Outside the classroom is another difficult transition. As a researcher in Ireland, I faced a significant amount of racial discrimination on-campus and off-campus. For instance, Ireland has a housing crisis that is unlike any other place I have lived. Landlords receive thousands of enquiries, and normally rent a place to a prospective tenant that have not even seen it in person. That is how competitive it is for students and faculty. For example, my former colleague, who is from Libya, pleaded in the local newspaper for housing before her inevitable eviction date. She discusses how international students and faculty lack support to find housing and are most vulnerable to homelessness.

The last place I went to see, a faculty member from a nearby university offered me a room to rent in a home shared by her and a female healthcare worker, but I would not be allowed to use the bathrooms in the house. She explained that her roommate felt uncomfortable sharing the bathroom in the hallway and she wasn’t comfortable with sharing her ensuite bathroom “to just anyone”. This is just one of my multiple experiences with housing discrimination.

On campus was worse because the faculty members who hired and brought me to Ireland, had little interest in interacting with me, as I was segregated from the research team. Nor did they support me when I faced housing discrimination; when I told my supervisors, one laughed and commented, “some people are so silly” and the other said, “did they tell you this to your face”?

Should Americans study abroad? Yes. However, we need more open discussions about the ugly sides of living in a country where most of the society does not understand why it is racist to bar a foreign person from sharing the same space. Americans may experience the treatment of being “foreign” but being Black and American means hypervisibility and instances of overt discrimination that only your grandparents may remember.

In Ireland, thousands of international students are living in hostels and hotels year-round because the universities recruited them, but do not prioritize them for on-campus housing or any support on transitioning to life in a new country. American and other international students are a minority on Irish campuses, but are also a large source of income for these universities because they can pay anywhere from 8 to 18 times more in annual tuition fees than Irish students. Therefore, the U.S Department of Education’s Office of Civil Rights (OCR) has a role to play in this, as any institution that accepts federal funding should abide by Title VI provisions which prohibit racial discrimination. Federal funding includes student aid that Americans use to pay tuition when studying abroad. OCR can withhold this.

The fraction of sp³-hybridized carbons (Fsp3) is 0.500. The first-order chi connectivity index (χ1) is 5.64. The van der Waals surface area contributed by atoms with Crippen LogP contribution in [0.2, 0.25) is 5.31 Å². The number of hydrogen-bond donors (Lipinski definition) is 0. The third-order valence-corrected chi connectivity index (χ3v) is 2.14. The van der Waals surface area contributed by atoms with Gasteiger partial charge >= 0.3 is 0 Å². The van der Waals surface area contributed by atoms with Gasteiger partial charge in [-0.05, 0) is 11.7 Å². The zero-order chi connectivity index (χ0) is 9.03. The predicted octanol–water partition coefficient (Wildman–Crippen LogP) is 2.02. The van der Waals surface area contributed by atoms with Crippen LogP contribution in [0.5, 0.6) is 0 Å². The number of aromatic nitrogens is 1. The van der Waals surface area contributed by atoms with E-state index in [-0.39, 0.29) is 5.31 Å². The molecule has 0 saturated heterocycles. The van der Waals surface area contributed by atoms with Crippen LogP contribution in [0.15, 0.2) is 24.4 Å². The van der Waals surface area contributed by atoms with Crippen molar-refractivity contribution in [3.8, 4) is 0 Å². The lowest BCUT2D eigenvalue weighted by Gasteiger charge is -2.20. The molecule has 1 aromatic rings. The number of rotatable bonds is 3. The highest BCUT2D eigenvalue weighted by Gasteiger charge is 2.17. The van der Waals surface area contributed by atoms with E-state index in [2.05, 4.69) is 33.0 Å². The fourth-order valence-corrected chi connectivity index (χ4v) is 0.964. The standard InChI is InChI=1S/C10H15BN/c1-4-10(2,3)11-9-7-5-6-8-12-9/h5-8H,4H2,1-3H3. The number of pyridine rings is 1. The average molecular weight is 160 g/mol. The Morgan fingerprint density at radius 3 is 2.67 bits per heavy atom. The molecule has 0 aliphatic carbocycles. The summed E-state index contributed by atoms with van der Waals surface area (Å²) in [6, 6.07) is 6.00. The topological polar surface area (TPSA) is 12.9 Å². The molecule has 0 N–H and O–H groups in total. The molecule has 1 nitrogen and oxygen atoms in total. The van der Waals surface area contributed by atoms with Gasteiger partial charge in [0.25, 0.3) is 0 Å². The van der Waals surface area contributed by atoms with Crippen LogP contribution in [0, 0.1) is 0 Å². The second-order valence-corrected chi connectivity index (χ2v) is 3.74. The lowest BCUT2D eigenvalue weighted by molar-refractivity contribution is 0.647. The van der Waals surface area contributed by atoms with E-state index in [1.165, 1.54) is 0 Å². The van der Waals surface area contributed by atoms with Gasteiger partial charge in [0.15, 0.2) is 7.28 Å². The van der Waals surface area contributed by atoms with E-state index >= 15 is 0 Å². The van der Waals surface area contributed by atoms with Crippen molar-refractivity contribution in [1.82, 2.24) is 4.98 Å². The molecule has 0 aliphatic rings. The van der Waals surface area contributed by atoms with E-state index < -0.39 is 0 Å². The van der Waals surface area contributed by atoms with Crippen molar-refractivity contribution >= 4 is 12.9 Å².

OCR received my complaint regarding the discrimination I faced in Ireland and my former university’s noncompliance with Title VI, despite receiving U.S student aid. U.S Department of State’s Bureau for Human Rights, Democracy, and Labor are also aware of my complaint because they publish an annual report of human rights violations in every country. These two departments have the power to warn Americans about discrimination and housing insecurity in Ireland just like the French embassy issued a warning last year to its citizens that were considering studying in Ireland. Neither department has responded.

American taxpayers have the right to demand that our students and staff are treated with dignity, courtesy, and respect when on overseas campuses, since these institutions receive federal funding via student aid. This can start by emailing OCR at OCR@ed.gov, with the subject line “Apply Title VI Overseas”. Hopefully 2024 can be the year when education everywhere in the world comes to terms with systemic racism and discrimination on campuses or at least the financial impact of maintaining the status quo.

Bio: Dr. Sabine Franklin is a born and bred New Yorker researching how low-income countries respond to public health emergencies.

SEE ALSO: Top 10 Courses After 12th For Study Abroad

Top 10 Courses After 12th For Study Abroad

Top 10 Courses After 12th For Study Abroad

Selecting the right course after high school is crucial, especially for those aspiring to study abroad. It shapes your future career and academic path. To help, here are our top 10 courses after 12th for studying abroad.